People tend to look for the same personality type in a partner over-and-over again, new research concludes.
One of the main things people look for is a similar personality to themselves.
So, extraverts prefer other extraverts, agreeable people prefer other agreeable people, and so on.
However, it is more than that, the researchers found.
There is also a lot of similarity between a person’s ex-partners.
One of the advantages of having similar partners is learning how to deal with a particular personality type.
Ms Yoobin Park, the study’s first author, said:
“In every relationship, people learn strategies for working with their partner’s personality.
If your new partner’s personality resembles your ex-partner’s personality, transferring the skills you learned might be an effective way to start a new relationship on a good footing.”
The conclusions come from a study of 332 people.
Researchers compared the personalities of their current partners with those of their past partners.
They were asked how much they agreed with statements like:
- “I am usually modest and reserved.”
- “I am interested in many different kinds of things.”
- “I make plans and carry them out.”
The results showed that people tend to have a ‘type’, said Ms Park:
“It’s common that when a relationship ends, people attribute the breakup to their ex-partner’s personality and decide they need to date a different type of person.
Our research suggests there’s a strong tendency to nevertheless continue to date a similar personality.
The effect is more than just a tendency to date someone similar to yourself.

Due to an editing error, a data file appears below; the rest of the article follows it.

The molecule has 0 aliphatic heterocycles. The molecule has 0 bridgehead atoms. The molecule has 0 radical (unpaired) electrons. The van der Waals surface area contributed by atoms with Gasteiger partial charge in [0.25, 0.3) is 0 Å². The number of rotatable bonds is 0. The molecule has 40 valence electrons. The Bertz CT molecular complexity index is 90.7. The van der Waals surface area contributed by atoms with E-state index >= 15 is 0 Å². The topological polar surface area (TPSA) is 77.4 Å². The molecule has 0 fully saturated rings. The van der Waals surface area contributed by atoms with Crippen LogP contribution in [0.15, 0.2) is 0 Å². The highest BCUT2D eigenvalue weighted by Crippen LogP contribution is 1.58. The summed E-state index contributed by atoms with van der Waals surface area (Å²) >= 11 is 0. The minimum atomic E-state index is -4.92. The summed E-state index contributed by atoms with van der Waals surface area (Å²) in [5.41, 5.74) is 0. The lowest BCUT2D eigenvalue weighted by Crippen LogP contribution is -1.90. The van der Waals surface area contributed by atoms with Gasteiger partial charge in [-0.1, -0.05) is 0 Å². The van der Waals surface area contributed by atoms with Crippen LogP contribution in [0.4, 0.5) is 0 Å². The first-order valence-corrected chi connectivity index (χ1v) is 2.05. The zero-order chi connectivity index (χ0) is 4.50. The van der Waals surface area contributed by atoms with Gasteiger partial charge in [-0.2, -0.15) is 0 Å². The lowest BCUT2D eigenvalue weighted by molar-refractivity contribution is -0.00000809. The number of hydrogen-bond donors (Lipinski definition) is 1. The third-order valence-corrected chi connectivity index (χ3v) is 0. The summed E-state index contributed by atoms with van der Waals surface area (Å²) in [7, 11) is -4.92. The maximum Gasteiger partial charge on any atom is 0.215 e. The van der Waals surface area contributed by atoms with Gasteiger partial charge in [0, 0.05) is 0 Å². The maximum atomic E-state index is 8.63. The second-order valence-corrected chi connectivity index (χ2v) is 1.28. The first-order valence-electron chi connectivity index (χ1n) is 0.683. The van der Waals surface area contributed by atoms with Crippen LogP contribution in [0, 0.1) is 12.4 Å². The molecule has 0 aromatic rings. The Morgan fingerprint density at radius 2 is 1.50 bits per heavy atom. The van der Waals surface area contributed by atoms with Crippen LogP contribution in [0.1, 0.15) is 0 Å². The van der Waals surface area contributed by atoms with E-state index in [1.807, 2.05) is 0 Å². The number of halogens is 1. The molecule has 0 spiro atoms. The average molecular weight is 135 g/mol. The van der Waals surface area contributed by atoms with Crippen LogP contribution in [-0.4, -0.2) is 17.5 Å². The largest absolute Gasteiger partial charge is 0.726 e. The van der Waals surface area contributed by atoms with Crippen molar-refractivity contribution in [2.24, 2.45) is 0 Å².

The degree of consistency from one relationship to the next suggests that people may indeed have a ‘type’.
And though our data do not make clear why people’s partners exhibit similar personalities, it is noteworthy that we found partner similarity above and beyond similarity to oneself.”
In some circumstances, though, sticking to the same personality type all the time can be damaging, said Ms Park:
“So, if you find you’re having the same issues in relationship after relationship, you may want to think about how gravitating toward the same personality traits in a partner is contributing to the consistency in your problems.”
About the author
Psychologist, Jeremy Dean, PhD is the founder and author of PsyBlog. He holds a doctorate in psychology from University College London and two other advanced degrees in psychology.
He has been writing about scientific research on PsyBlog since 2004. He is also the author of the book “Making Habits, Breaking Habits” (Da Capo, 2003) and several ebooks:
- Accept Yourself: How to feel a profound sense of warmth and self-compassion
- The Anxiety Plan: 42 Strategies For Worry, Phobias, OCD and Panic
- Spark: 17 Steps That Will Boost Your Motivation For Anything
- Activate: How To Find Joy Again By Changing What You Do
The study was published in the journal Proceedings of the National Academy of Sciences (Park & MacDonald, 2019).